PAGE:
• Canada
  • UK
  • Germany
  • France
  • Italy
  • Spain
  • Denmark
  • Norway
  • Finland
  • Sweden
  • The Netherlands

On Amazon.com it’s $35USD, Amazon.ca has it for $39CAD, and on Amazon.de its 35€ which compares very favourably with the HTC Media Link at $70USD.

Now that the Chromecast is available for more of the rest of the world, I’m very curious to see what new apps come out and in what new ways the device can be used.

Thoughts on the Google Nexus 10

While I am eagerly awaiting the arrival of the convergent devices Canonical and Ubuntu are working on, I just couldn’t quite wait another 6 months to see what comes out. So I picked up a 32GB Google Nexus 10 (along with some really awesome PureLink DisplayPort cables for our new monitors) with the rationale that I’ll be able to flash it with Ubuntu Touch in a few months when I’m ready switch over the OS.

PrioVR Kickstarter

PrioVR Kickstarter Image

PrioVR: Suit up. Game on.

Ever since reading Ernest Cline’s Ready Player One I’ve been more interested in watching how AR and VR will evolve over the next few years. Of course everyone is already hotly anticipating the release of the consumer edition of the Oculus Rift but the headset is just one part of a full VR or AR experience.  I wasn’t aware of any reasonable consumer level attempts to integrate one’s full body into the VR experience until I came across the PrioVR Kickstarter campaign.  From their homepage it looks like they’ve got a great team and a good grip on their target market. I wondered about Linux support so I emailed them through Kickstarter campaign. Here’s what they said:

Me: Will you support Linux distros like Debian, Ubuntu or SteamOS? Will any of the source code or hardware be made open source?

YEI Technology: Yes, the PrioVR will, like the 3-Space Sensors, support a variety of Linux variants. And the source code for the demo games will be made open source.

That gets me even more excited! Opening up the project will help it evolve in ways that the creators might never even have imagined. I can’t wait to get mine and start hacking away on it!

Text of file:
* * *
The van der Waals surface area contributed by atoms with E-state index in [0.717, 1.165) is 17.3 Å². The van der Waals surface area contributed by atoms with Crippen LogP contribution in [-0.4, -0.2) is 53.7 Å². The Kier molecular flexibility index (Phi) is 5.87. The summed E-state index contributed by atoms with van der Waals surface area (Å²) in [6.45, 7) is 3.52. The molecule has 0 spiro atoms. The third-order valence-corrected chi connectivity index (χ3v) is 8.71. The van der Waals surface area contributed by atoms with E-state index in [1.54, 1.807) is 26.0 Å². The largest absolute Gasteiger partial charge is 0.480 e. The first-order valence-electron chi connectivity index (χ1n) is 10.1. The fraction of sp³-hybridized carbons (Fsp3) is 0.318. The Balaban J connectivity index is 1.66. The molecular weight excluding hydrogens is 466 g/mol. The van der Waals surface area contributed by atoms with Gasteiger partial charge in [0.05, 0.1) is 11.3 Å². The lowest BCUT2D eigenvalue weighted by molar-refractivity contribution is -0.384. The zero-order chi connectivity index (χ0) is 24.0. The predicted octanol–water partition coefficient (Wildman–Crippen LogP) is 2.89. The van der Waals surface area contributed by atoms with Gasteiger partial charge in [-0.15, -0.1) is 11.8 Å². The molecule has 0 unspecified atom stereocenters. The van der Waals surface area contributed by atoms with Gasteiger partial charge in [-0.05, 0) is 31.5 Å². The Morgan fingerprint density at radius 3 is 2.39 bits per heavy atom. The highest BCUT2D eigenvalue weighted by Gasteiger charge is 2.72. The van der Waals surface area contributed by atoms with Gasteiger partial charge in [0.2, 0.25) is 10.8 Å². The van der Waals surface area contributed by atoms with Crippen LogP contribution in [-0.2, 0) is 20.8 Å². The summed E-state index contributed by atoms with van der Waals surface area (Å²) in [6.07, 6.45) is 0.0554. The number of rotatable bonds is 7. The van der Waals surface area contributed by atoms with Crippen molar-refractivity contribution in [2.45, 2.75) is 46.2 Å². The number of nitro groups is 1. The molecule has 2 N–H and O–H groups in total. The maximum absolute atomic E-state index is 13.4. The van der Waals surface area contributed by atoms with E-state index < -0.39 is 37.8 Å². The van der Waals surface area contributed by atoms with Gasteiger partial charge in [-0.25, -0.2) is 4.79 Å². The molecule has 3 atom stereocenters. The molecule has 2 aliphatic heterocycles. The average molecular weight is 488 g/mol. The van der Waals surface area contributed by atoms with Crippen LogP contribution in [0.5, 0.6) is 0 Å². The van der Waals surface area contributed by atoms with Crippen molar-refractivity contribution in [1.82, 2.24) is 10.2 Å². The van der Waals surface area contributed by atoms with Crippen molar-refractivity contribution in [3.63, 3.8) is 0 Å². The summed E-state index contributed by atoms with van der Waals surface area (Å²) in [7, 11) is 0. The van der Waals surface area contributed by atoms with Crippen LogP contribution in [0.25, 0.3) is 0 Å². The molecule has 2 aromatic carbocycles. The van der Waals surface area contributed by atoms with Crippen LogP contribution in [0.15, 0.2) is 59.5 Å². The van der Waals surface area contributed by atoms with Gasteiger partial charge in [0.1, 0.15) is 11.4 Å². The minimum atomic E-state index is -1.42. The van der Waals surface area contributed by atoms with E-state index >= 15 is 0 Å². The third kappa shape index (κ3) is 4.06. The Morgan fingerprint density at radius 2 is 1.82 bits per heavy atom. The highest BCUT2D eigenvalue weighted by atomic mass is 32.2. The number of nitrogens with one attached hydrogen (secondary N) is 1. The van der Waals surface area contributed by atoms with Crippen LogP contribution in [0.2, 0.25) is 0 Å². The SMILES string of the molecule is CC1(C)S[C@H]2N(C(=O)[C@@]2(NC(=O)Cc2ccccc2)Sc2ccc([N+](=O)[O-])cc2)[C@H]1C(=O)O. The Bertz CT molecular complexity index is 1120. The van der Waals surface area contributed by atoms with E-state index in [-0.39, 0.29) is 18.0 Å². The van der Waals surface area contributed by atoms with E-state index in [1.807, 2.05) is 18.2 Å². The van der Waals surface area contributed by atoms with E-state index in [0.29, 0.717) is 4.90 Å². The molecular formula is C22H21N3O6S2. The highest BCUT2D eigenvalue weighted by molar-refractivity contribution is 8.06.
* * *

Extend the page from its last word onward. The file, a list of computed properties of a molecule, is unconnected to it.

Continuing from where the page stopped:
SNES pad, Arduino and XBee: Tunable Laser Controller

SNES Gamepad and Arduino on the workbench

SNES Gamepad and Arduino on the workbench

Here’s a wireless controller for a tunable laser (tunable meaning the wavelength could be adjusted) I designed awhile ago. The laser was housed in a separate laboratory in the basement to the one in which it was often used and there was a lot of concrete in between. Solving this problem allowed the scientists to tune the laser easily and also enabled them to make measurements while sweeping the wavelength to aid in the characterization of semiconductor nanostructures.

SNES Gamepad and Arduino on the workbench

SNES Gamepad and Arduino on the workbench

Since cost was also a factor my solution was to build a wireless controller using inexpensive parts one could find at Sparkfun Electronics. I wanted to make the interface fun and intuitive so I used an SNES controller for the input device, powered by an arduino board and xbee radios for the wireless communication. On the receiver end I added another arduino because although I could have got away without it I wanted to leave some room for expandability in the future in case any future engineer or scientist had something to add to the system.

SNES Gamepad and Arduino on the workbench

SNES Gamepad and Arduino on the workbench

I used a stepper motor and stepper motor controller from Sparkfun to drive the whole thing. The xbee radios worked remarkably reliably in the basement even with all the concrete between the two radios.

SNES Gamepad and Arduino in the lab

SNES Gamepad and Arduino in the lab

SNES Gamepad and Arduino fully installed

SNES Gamepad and Arduino fully installed

SNES Gamepad and Arduino testing in the lab

SNES Gamepad and Arduino testing in the lab

This project was made it on Hackaday awhile ago.